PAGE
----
Attanasi, Alessandro, et al. Information Transfer and Behavioral Inertia in Starling Flocks. Nature Physics. Online August, 2014. A team of University of Rome, Sapienza, and Universidad Nacional de La Plata, Argentina, researchers including Andrea Cavagna and Irene Giardina, achieve a most sophisticated analysis of these startling formations. A prime factor is the relative rate of information transfer – the faster it is, the more coherent the group. Its significance was noted in a July 27 Science news item How Bird Flocks are Like Liquid Helium by Marcus Woo because the paper goes on to compare the phenomena with liquid helium dynamics.
The new model also predicts that information travels faster if the flock is well aligned—something else the team observed, Cavagna says. Other models don’t predict or explain that relationship. "This could be the evolutionary drive to have an ordered flock," he says, because the birds would be able to maneuver more rapidly and elude potential predators, among other things. Interestingly, Cavagna adds, the new model is mathematically identical to the equations that describe superfluid helium. When helium is cooled close to absolute zero, it becomes a liquid with no viscosity at all, as dictated by the laws of quantum physics. Every atom in the superfluid is in the same quantum state, exhibiting a cohesion that's mathematically similar to a starling flock. The similarities are an example of how deep principles in physics and math apply to many physical systems, Cavagna says.(Woo, Science)
Attanasi, Alessandro, et al. Superfluid Transport of Information in Turning Flocks of Starlings. arXiv:1303.7097. As the Abstract describes, an eleven member team from Italy and Argentina, including Andrea Cavagna and Irene Giardina, by way of sophisticated video instrumentation and mathematical analysis, are able to quantify such a consistent formation of dynamic group patterns. The great leap is then to realize it is akin to phenomena found in superfluid flows of super cold (4 degrees Kelvin) liquid helium. Once again, to observe, across widely disparate realms a genomic nature draws upon and repeats the same patterns and processes. As physics and biology interweave and become one (as Nigel Goldenfeld predicts), as this knowledge passes to our humanity, what wondrous discovery might await?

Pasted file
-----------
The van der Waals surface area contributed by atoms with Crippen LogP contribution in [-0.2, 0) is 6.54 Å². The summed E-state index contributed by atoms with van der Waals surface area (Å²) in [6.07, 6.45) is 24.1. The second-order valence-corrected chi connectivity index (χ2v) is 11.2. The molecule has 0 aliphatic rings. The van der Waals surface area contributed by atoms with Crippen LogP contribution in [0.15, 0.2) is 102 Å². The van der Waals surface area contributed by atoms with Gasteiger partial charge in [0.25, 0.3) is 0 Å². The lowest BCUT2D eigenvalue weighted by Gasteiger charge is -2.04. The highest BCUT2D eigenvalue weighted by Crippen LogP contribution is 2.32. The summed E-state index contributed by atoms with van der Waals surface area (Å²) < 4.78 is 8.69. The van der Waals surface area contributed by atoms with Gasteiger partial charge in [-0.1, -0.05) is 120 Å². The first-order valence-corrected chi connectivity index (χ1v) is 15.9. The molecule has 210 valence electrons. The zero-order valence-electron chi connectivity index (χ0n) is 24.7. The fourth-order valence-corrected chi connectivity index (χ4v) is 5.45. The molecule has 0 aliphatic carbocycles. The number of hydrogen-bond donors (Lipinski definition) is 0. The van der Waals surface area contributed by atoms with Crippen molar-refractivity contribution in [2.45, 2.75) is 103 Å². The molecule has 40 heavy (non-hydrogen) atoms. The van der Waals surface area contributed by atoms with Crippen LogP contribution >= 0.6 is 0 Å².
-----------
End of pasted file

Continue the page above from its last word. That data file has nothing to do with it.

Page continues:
Collective decision-making in biological systems requires all individuals in the group to go through a behavioural change of state. During this transition, the efficiency of information transport is a key factor to prevent cohesion loss and preserve robustness. We propose a novel theory whose cornerstone is the existence of a conserved spin current generated by the gauge symmetry of the system. The theory turns out to be mathematically identical to that of superfluid transport in liquid helium and it explains the dissipationless propagating mode observed in turning flocks. Superfluidity also provides a quantitative expression for the speed of propagation of the information, according to which transport must be swifter the stronger the group's orientational order. We argue that the link between strong order and efficient decision-making required by superfluidity may be the adaptive drive for the high degree of behavioural polarization observed in many living groups. The mathematical equivalence between superfluid liquids and turning flocks is a compelling demonstration of the far-reaching consequences of symmetry and conservation laws across different natural systems. (Abstract)
Azaele, Sandro, et al. Statistical Mechanics of Ecological Systems. arXiv:1506.01721. Akin to Ehud Meron’s Nonlinear Physics of Ecosystems, (2015), six mathematicians with postings in the UK, USA, and Italy, including Jayanth Banavar and Amos Maritan, contribute to this growing scientific integration across living nature’s widest expanse. See Reviews of Modern Physics (88/035003, 2016) for its journal publication.
Just as statistical mechanics provides a framework to relate the microscopic properties of individual atoms and molecules to the macroscopic or bulk properties of materials, ecology needs a theory to relate key biological properties at the individual scale, with macro-ecological properties at the community scale. Nevertheless, this step is more than a mere generalization of the standard statistical mechanics approach. Indeed, in contrast to inanimate matter, for which particles have a given identity with known interactions that are always at play, in ecosystems we deal with entities that evolve, mutate and change, and that can turn on or off as well as tune their interactions with partners. Thus the problem at the core of the statistical physics of ecological systems is to identify the key elements one needs to incorporate in models in order to reproduce the known emergent patterns and eventually discover new ones. (1)